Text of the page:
Rising freight and energy costs hit Pets at Home profits
Revenues at Pets at Home have grown thanks to a record number of UK pet owners who have continued to prioritise spending on their pets.
However, profits have dropped as the group has been hit with increasing freight and energy costs.
Reporting its half year results for the 28-week period to 13 October 2022, the retailer said the number of new customers remained strong with registrations into its Puppy & Kitten club accelerating throughout the first half and customer spend maintained across the group.
Revenues for the period grew 7.3% to £727.2m, with group like-for-like revenue up 6.4%.
Its Vet Group revenue increased by 12.4%, with LFL revenue up 10.5%. It also reported retail revenue growth of 6.8%, and LFL growth of 5.9%.
The group’s underlying pre-tax profits were down 9.3% to £59.2m. This has been impacted by increased freight and energy costs and increase in investment in digital assets.
However, the retailer said there was no change to full year guidance despite the challenging macro-economic environment.
Consensus is currently £131m, with a range of £121m-£136m.
Pets at Home said the business ‘remains highly cash generative’, and it expects to finish the year in a net cash position.
CEO Lyssa McGowan said: “In my first six months as CEO, I have spent my time forming a deep understanding of the business and sector, learning from the ground up how the business operates.
“I am more convinced that Pets at Home is well positioned to capitalise on an attractive growth opportunity in our structurally growing pet care market, supported by our unique blend of products and services, deeply embedded culture and expert, passionate colleagues, and partners.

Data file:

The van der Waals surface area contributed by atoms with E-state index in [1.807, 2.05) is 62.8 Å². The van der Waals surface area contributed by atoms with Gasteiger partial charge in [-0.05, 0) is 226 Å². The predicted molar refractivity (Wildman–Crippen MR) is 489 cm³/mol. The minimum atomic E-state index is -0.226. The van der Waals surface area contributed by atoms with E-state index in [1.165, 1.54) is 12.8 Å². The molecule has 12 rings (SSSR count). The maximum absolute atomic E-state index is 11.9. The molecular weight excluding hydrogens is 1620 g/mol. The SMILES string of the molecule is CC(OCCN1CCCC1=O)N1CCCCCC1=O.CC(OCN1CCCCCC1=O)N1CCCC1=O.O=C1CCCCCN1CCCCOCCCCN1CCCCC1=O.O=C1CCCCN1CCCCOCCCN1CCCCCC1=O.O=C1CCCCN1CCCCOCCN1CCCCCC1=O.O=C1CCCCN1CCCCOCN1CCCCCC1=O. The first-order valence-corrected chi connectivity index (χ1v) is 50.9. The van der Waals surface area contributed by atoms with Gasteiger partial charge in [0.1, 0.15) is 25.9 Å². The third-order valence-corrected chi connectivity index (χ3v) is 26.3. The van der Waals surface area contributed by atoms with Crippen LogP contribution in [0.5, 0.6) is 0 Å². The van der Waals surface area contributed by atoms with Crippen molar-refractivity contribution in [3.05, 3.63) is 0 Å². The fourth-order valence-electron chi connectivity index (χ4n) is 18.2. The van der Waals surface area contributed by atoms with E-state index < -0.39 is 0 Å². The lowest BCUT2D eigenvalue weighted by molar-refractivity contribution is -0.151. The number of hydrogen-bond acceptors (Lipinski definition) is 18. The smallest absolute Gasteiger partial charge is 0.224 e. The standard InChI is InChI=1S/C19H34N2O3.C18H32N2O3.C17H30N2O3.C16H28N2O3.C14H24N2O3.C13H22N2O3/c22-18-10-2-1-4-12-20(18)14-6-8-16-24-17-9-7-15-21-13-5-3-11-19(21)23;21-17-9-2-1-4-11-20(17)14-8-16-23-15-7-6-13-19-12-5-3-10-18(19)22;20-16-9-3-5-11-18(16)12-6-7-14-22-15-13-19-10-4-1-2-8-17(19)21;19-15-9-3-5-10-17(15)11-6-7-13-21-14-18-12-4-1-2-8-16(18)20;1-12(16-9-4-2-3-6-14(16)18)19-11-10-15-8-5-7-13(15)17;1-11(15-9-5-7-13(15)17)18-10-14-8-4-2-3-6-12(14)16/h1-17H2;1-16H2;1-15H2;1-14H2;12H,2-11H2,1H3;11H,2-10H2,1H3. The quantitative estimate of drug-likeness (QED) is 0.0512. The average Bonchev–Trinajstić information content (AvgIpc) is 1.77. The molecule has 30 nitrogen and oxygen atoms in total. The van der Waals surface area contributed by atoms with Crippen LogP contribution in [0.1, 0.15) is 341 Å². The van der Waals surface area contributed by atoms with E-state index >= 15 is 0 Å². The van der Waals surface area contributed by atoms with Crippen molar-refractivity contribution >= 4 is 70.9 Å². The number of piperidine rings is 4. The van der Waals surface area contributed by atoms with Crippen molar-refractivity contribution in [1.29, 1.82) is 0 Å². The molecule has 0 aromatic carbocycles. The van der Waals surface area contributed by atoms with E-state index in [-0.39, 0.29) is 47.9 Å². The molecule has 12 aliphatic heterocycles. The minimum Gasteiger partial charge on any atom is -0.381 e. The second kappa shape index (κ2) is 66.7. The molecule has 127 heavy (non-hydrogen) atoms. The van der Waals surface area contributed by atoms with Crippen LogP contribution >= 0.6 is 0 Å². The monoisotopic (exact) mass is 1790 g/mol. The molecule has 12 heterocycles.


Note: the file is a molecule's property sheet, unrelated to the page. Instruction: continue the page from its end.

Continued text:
“Our first half performance shows progress and resilience across the business.
“In a challenging macro-environment, the pet care industry remains in growth across all channels, and we have continued to acquire new customers at an impressive rate, setting new records for customer numbers in recent months.”
Russ Mould, investment director at Manchester investment platform, AJ Bell, said: “Specialist retailer Pets at Home benefited from a significant expansion in the pet population during lockdown – a supportive trend it capitalised on well.
“Despite competition from non-specialist rivals like supermarkets, Pets at Home used its ‘everything under one roof’ offering, including veterinary and grooming services, to secure a strong market position.
“Pets at Home was also quite clever with its customer loyalty schemes – which came with relatively little cost attached but helped to drive repeat business.
“However, just like all retailers now, Pets at Home is exposed to rising costs and a customer base whose budgets are increasingly squeezed. Those pressures are reflected in a first half fall in profit.
“Britons may prioritise their pets when it comes to spending, but when they go into a Pets at Home store, they might just be buying the basics these days rather than extras like a new dog toy.
“All in all, it’s not the best start for new CEO Lyssa McGowan, who had a hard act to follow. Her predecessor, Peter Pritchard, helped to lay the foundations for the company’s recent success.
“Investors will be hoping she can use her consumer-facing experience at pay-TV broadcaster Sky to better understand and serve its customer base during what is likely to be a tricky period.”